DMU pickets pick up the pace with jogging visit from UCU General Secretary

By Alexander Hodgkins-Jones

Jo Grady, the General Secretary of the University and College Union (UCU) joined striking staff on the picket line at De Montfort University today (TuesMAR3).

The union leader rallied lecturers at the picket during the morning.

Lecturer and UCU organiser Ben Whitham said: “We’re really pleased that [Jo Grady] supported our strike.

“It’s important that the General Secretary came to support us.”

Jo jogged from The University of Leicester, where she previously served as a lecturer, to join union members at DMU.

The UCU branch at Leicester Uni teamed up with UCU DMU to coax her into jogging between their “let’s’ get physical” pickets.

IMG_5610
Union members from The University of Leicester are also striking

The ongoing strike action was voted for by lecturers at 74 universities over a dispute with the University and Colleges Employers Association (UCEA) around pay, workloads, casualisation and the gender pay gap.

These are referred to by the UCU as the “Four Fights”.

After she arrived, Jo and union members from both universities did a lap around campus.

They then cooled down with some yoga.

The UCU said all of the physical exercise serves to send a message to the UCEA: “Listen and work it out to resolve our disputes.”

The first full week of strike action by members of the UCU at DMU began yesterday (Mar 2), following two days of strikes on February 20 and February 21.

Lecturers are set to be trading classrooms for picket lines until March 17.

DMU030320
Lecturers out picketing today (Mar 3)

“We’re hoping to get a better offer, so we don’t have to do the full 14 days,” said Ben Whitham at the Magazine picket on campus.

Cancelled classes have put many students in a tailspin, with deadlines ongoing regardless of the strike.

For student information about the strikes please click here.

Jo was elected as the new leader of the UCU last year.

Leicester family enjoys Gran Canaria Carnival despite Sahara sandstorm scare

By Adam Rear

Las Palmas Gran Canaria Carnival 2020 was enjoyed by a visiting Leicester family despite a horrendous sandstorm.

The catastrophic weather meant many holiday-goers, such as De Montfort University student Carmen Goode, had flights cancelled and were packed into hotels with what they say was very little space.

Despite this, Carmen, 19, said: “The Carnival was amazing! The atmosphere around the island was so surreal and I really felt part of their culture while celebrating.

“Funnily enough we wouldn’t have been going to the festival, but our flight got cancelled so we decided that the carnival would take our minds off of the stress and worry of getting home to Leicester.”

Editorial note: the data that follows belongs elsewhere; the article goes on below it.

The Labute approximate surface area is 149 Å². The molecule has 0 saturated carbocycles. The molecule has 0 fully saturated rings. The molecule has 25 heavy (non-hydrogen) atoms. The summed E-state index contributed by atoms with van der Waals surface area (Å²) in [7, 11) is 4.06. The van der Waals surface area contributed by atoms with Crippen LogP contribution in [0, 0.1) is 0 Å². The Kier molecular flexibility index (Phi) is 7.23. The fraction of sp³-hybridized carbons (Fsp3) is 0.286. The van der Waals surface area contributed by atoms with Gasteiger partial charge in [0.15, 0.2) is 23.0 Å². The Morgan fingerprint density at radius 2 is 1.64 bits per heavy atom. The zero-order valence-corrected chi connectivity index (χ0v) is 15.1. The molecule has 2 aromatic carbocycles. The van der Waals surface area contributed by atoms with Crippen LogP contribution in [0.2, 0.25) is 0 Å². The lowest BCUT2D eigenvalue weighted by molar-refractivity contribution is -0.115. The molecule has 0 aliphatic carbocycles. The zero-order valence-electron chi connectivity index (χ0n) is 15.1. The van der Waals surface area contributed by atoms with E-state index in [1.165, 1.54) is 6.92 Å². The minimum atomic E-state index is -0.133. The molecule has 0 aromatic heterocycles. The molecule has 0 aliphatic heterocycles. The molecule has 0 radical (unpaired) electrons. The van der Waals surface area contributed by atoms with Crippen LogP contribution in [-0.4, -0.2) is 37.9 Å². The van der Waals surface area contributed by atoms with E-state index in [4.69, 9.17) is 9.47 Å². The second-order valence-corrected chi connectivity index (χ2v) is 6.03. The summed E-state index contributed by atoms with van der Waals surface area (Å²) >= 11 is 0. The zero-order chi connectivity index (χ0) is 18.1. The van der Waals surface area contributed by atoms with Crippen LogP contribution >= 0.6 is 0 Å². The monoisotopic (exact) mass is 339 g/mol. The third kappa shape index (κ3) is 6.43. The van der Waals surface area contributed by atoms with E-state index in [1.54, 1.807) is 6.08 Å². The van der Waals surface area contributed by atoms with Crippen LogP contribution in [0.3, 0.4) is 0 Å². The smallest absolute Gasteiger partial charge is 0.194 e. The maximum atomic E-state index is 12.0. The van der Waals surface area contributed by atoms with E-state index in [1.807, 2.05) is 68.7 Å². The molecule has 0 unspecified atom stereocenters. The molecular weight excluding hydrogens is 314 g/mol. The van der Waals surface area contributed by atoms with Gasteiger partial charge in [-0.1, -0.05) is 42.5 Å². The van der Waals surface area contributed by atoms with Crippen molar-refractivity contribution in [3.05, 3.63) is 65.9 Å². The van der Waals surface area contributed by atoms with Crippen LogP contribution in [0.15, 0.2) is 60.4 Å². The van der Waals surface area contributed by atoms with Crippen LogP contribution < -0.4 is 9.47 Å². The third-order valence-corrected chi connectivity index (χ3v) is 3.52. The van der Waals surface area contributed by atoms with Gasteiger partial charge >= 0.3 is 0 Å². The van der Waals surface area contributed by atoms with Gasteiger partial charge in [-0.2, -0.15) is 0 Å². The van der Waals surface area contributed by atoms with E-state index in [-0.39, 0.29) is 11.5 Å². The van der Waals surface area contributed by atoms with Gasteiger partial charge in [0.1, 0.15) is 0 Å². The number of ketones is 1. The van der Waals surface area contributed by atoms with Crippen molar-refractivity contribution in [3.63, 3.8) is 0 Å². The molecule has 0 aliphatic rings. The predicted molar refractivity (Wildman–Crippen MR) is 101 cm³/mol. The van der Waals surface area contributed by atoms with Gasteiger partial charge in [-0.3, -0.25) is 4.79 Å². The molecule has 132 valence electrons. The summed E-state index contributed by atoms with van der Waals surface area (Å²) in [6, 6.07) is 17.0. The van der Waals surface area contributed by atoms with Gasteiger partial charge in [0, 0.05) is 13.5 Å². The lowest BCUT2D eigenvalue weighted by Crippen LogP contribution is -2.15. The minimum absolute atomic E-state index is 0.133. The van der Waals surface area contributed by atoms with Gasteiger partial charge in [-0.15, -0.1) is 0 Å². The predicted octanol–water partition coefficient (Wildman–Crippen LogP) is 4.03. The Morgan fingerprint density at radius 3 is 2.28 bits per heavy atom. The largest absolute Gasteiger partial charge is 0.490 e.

The sandstorm raged on over the course of Carmen’s stay on the island

The Carnival is the largest winter event in Las Palmas de Gran Canaria as it takes place during a tourist high season.

The huge line-up of more than 40 acts spans over the course of three weeks to give island-goers a cultural celebration.

The carnival contained multiple acts such as the Drag Queen Gala, singing contests, horseback riding and numerous daytime carnival events.

The carnival even featured a performance by Colombian artist Juanes, who performed on stage at Parque Santa Catalina, the capital of Gran Canaria.

Carmen said: “Whenever I go away on holiday I always like to learn the language and soak in whatever cultural aspects of the country I can.

“Gran Canaria not only had sunny beaches and cheap booze, it had such a variety of cultural backgrounds.

“At the carnival, I especially loved Juanes who sang all of his songs in his native language.

“His performance was a stand-out moment for me as I have always loved the sound of Spanish/Latin-American songs.”

Leicester Diabetes Centre debuts new eLearning course ahead of Ramadan

By Oliver Taylor

The Effective Diabetes Education Now! programme debuted a new eLearning module last week to educate healthcare professionals on issues surrounding the Islamic holy month of Ramadan and diabetes.

Muslims with diabetes are exempt from fasting during Ramadan, but many still participate. This presents an ongoing challenge for healthcare professionals as fasting with diabetes goes against medical advice.

The programme, EDEN, has launched the Safer Ramadan eLearning module with the aim of:

– Increasing healthcare professionals’ knowledge and confidence to support and advise Muslim patients wishing to fast during Ramadan